If you can tear yourself away from the urban wonderland that metropolitan Seattle is for one day, there is a place that can satisfy your senses on an equal, albeit different level. This place is Mount Rainier National Park. Visit here once, and you may find yourself plotting ways to extend your vacation to allow for one more glimpse of this behemoth.
Visit here twice and you may begin referring to it by its native name, Tahoma. Loosely translated, this means "the one who nourishes." With its diverse life zones, ranging from low elevation temperate rain forests to high sub-alpine meadows, there are scenic delights and sensory inputs that will have you understanding what the natives meant.
Standing 14,411ft tall (4185 m), it is the tallest active volcano in the United States. The top two thirds of this giant are encased in one cubic mile of ice that radiates out from the peak in 26 glaciers. Visitors in the spring will be delighted by numerous and voluminous cascading waterfalls, impossible shades of green moss hanging from 1,000-year-old trees, and herds of elk grazing in the lowlands. In summer the sub alpine meadows burst in a riot of wildflowers that just may render some visitors blissfully, unforgettably speechless.
If you are planning to arrive by car, know that not all park entrances or roads are open prior to July, so check out the park website: www.nps.gov/mora/index.htm for closures before beginning. When in doubt, it is always a sure bet to head for the Southwest entrance of the park, also known as the Nisqually entrance. From here, there are many trails to walk for every level of hiking and sightseeing. Many are accessible off this main road between Longmire and Paradise.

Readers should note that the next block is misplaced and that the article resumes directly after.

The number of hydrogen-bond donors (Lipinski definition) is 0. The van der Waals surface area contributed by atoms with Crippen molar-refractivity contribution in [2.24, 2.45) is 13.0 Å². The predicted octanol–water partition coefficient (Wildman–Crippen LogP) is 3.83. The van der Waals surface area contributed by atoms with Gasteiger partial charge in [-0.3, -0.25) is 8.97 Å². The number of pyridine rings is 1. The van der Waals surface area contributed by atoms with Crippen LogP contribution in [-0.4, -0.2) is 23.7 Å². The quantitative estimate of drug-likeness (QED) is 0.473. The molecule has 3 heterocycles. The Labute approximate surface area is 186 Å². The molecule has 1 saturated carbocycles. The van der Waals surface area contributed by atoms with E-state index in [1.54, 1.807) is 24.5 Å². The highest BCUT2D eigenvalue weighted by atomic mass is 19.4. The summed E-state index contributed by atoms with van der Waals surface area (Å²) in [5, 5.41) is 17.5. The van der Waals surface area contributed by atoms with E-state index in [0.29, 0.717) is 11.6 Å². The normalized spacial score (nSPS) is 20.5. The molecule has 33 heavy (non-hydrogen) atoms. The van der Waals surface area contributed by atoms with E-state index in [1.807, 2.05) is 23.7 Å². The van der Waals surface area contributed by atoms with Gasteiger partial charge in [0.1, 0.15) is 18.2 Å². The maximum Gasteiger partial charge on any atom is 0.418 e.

The Trail of Shadows, just across the road from the historic Longmire Inn, enchants with old-growth trees. The trail to Narada Falls, just below Paradise, offers stunning views of one of the largest waterfalls in the park.
For a breathtaking view of the Nisqually glacier, keep your eyes open about one mile past Narada Falls on the left side of the road to Paradise. There is a pullout there with jaw-dropping views of this glacier. On a quiet day in high summer, you may even hear boulders cracking off the glacial moraine and crashing down the steep walls to the glacier below.
An alternative to navigating the mountain roads on your own, sightseeing tours by bus are generally available May 1-Oct. 1. Contact visitseattle.org for more information.